Scoro: Here are the top tips for successful digital transformation projects

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This article was contributed by Simon Chapman, Head of Solution Engineering at Scoro

The challenging market conditions of 2020 have placed significant strain on businesses of all shapes and sizes across all sectors. In particular, it has increased the pressure on businesses to adopt digitisation initiatives and adapt to the new ways we live and work. The move to digital presents opportunities, but there are important practical obstacles businesses need to know in order to navigate and make a success of digital transformation. 

The root of digital transformation challenges is often found in inadequate project management – making them all the more solvable. From the start of any project, there are three key steps businesses can take to achieve success. By clarifying deliverables, improving communications, and selecting robust project leaders, businesses can mitigate the common pitfalls of digitisation projects and deliver stronger outcomes.

  1. Set timely, measurable objectives from the outset

Starting at the end may seem unusual, but agreeing on tangible, realistic deliverables is where successful projects begin; as outlined in this Northeastern University guide. To monitor progress, teams must outline measurable KPIs that lead to concrete goals. Project leaders should decide what metrics determine success, such as the resulting income, employee utilisation, or time saved by a project. With  relevant and realistic KPIs in place, project leaders are better equipped to estimate timelines for deliverables, evaluate the demand for in-house resources, and ensure project objectives continuously reflect team capabilities. 

Too often, however, KPIs aren't thoroughly reviewed, growing more opaque as external factors influence projects. This can impair the motivation of team members and cause reactive assessment of the work being done, as opposed to proactive analysis. Real-time dashboards are one way to gain a comprehensive overview of progress toward KPIs and help  project leaders keep their teams on track.

  1. Manage stakeholder expectations and avert scope creep 

The old proverb ‘too many cooks spoil the broth' rings true even in the context of digital transformation projects. Constantly changing objectives to meet stakeholder demand leads to obscure goals that derail success. To overcome this, project leaders should streamline the number of stakeholders involved and manage their expectations to smooth the road ahead and avoid scope creep. Ongoing changes to objectives are a key factor in project failure, but project leaders should manage change requests and clearly communicate realistic team capabilities. 

Whether these scope changes concern adaptations to aspects such as branding or the user experience, managers need to conduct an impact analysis and determine if these requests are achievable with the project's dedicated resources, as well as in the agreed timeline. Scope creep can easily cause projects to run over budget, delay outcomes, and diminish the quality of deliverables. Taking agile software development as an example, one method to counteract scope creep is to work in sprints; by outlining ongoing deliverables and updating stakeholders throughout the project, teams can clarify agreed outcomes and ensure everyone is aligned on current objectives. The principle behind this way of working can be applied to many digitisation projects, to regularly give teams and stakeholders a clear view of progress.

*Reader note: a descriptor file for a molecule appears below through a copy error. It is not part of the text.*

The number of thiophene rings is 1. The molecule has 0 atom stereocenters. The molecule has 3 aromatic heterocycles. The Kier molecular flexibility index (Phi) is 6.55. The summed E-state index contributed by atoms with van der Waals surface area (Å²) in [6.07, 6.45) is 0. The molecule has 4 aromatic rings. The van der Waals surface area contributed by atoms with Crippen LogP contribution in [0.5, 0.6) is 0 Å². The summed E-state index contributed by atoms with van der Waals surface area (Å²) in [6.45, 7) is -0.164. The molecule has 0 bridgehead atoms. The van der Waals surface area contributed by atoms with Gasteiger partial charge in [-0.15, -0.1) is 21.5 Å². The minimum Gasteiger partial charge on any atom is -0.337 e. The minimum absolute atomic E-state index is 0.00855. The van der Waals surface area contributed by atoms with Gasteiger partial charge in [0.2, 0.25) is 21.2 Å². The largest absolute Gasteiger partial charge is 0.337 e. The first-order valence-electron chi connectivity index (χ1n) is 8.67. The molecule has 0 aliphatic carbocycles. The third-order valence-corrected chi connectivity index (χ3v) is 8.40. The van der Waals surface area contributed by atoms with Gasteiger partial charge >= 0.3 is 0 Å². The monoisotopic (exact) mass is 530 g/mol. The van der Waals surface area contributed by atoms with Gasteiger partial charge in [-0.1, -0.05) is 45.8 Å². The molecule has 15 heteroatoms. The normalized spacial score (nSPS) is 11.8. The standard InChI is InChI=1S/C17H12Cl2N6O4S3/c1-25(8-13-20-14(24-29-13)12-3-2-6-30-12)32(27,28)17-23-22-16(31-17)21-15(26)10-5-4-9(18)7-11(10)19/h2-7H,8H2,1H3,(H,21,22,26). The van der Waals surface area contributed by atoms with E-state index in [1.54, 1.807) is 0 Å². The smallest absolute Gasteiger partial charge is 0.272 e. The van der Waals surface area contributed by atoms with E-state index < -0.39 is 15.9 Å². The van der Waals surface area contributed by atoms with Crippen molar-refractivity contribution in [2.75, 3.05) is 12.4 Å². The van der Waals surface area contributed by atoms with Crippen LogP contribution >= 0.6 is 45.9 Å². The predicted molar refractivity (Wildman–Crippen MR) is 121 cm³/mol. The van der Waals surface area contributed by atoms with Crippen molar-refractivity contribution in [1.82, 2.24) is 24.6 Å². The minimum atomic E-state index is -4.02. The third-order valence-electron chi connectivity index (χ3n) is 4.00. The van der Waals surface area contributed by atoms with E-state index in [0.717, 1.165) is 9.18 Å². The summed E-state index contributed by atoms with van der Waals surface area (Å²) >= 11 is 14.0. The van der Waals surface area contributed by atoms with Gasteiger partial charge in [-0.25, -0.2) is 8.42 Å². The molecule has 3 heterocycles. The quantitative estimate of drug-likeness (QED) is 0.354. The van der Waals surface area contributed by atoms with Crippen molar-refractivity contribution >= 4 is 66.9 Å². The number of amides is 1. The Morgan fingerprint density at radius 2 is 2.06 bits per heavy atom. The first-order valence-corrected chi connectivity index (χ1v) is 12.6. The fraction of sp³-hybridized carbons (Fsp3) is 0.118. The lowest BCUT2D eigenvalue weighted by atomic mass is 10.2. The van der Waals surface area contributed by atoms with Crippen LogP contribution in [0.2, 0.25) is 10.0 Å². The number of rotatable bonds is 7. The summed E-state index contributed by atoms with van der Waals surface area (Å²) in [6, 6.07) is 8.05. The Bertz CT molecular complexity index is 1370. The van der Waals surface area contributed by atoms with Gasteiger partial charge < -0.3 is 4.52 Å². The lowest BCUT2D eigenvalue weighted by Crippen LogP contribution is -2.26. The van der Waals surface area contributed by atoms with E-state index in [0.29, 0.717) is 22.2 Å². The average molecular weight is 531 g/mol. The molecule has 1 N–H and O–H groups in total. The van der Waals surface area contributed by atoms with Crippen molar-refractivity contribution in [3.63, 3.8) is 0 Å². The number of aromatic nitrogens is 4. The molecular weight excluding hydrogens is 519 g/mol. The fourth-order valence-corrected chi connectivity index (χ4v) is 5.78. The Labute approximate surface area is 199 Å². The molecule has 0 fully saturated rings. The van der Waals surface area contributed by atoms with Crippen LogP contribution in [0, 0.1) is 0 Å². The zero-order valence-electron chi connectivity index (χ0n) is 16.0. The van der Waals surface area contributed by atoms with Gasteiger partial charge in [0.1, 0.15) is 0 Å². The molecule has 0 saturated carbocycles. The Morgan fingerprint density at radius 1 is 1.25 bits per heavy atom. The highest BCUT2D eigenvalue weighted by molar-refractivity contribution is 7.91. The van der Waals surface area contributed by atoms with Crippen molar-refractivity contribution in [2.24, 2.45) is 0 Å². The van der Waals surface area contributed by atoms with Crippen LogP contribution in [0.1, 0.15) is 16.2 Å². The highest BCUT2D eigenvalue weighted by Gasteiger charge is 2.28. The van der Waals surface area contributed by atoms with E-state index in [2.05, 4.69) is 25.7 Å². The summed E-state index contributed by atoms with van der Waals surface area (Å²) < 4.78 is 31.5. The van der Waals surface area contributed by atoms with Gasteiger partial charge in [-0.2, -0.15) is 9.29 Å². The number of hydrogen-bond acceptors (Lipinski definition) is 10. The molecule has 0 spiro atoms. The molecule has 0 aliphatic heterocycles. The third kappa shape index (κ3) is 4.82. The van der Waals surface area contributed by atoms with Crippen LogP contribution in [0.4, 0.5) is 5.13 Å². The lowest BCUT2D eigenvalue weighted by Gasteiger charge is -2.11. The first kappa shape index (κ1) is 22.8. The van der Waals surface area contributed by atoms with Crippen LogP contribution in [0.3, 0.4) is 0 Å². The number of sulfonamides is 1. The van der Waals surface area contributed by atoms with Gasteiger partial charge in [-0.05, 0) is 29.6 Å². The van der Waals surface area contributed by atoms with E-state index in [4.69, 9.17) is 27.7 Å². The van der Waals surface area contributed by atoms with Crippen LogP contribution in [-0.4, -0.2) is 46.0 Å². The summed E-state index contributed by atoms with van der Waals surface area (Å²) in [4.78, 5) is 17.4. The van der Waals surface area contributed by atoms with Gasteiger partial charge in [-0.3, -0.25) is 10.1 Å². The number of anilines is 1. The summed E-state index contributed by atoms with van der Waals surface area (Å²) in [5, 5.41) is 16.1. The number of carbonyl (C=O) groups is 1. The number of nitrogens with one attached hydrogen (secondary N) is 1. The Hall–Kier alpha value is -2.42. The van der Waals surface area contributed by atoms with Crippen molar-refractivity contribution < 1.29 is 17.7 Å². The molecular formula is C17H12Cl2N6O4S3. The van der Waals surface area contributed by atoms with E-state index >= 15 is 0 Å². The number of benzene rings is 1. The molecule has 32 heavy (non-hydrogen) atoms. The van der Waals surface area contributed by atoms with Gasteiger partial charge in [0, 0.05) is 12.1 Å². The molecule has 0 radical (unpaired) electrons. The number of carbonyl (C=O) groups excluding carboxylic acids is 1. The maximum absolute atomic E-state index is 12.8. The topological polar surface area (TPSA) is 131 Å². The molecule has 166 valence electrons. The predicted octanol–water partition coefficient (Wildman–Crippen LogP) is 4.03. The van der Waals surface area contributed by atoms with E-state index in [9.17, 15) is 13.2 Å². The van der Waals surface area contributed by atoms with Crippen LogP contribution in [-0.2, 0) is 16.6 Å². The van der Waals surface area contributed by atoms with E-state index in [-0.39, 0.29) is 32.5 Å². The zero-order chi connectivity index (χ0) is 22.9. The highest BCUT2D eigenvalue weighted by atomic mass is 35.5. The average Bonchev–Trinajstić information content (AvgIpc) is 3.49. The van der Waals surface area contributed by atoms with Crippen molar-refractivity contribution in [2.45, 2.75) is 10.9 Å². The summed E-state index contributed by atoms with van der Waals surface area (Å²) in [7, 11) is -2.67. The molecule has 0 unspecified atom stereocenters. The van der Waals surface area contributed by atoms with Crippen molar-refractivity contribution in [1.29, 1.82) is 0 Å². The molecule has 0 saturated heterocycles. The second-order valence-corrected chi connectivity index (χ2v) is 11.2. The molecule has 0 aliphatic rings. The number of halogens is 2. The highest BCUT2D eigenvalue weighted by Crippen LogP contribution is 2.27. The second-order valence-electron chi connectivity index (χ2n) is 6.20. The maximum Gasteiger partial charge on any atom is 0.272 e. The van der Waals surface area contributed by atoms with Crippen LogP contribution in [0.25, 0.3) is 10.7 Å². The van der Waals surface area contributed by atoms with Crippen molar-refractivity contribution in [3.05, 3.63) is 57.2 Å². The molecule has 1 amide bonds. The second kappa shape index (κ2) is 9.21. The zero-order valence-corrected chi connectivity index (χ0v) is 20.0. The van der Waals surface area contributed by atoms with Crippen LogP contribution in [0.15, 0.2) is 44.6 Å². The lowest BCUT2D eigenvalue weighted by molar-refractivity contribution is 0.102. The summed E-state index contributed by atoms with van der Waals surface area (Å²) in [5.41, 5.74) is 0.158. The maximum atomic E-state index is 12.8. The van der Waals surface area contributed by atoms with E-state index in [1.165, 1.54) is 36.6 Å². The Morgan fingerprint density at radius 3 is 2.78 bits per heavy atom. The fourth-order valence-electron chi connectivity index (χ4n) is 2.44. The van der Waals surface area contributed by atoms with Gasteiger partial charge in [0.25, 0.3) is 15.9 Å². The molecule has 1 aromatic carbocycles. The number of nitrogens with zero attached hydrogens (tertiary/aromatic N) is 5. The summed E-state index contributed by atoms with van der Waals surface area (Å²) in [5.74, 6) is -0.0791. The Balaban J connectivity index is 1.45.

1. Choose project leaders based on suitability, not availability

Last, but definitely not least, the success of digital transformation projects rests squarely on the shoulders of project leaders. Businesses undervaluing project management report that 67% more projects fail outright in comparison to companies that do, highlighting the importance of leadership for motivating teams, meeting expectations, and achieving success. But what makes an effective project leader? While some opt for availability or technical skill, the true value of a leader is suitability. Within teams, clear communication defines individual roles and responsibilities, guaranteeing everyone is progressing toward the same objectives. While, capable tracking of performance with established KPIs creates a strong sense of accountability that can drive a project forward. 

Beyond the team, project leaders should be adept at handling customer communications, being transparent when it comes to deliverables, timelines and budgets. A leader must keep hold of a project's reins and direct it to an outcome that satisfies customers, as well as providing teams with the time and resources to produce high quality work. 

Digital transformation is a top priority now more than ever, with 91% of businesses involved in a digital initiative, which makes it critical to successfully plan, execute, and deliver these valuable projects. From the start, businesses can set themselves up for success by ensuring they have the right leaders overseeing projects, strong lines of communication, and clear, realistic goals. Altogether, these steps will safeguard digital transformation initiatives from failure and allow teams to improve not only project outcomes, but business outcomes as well.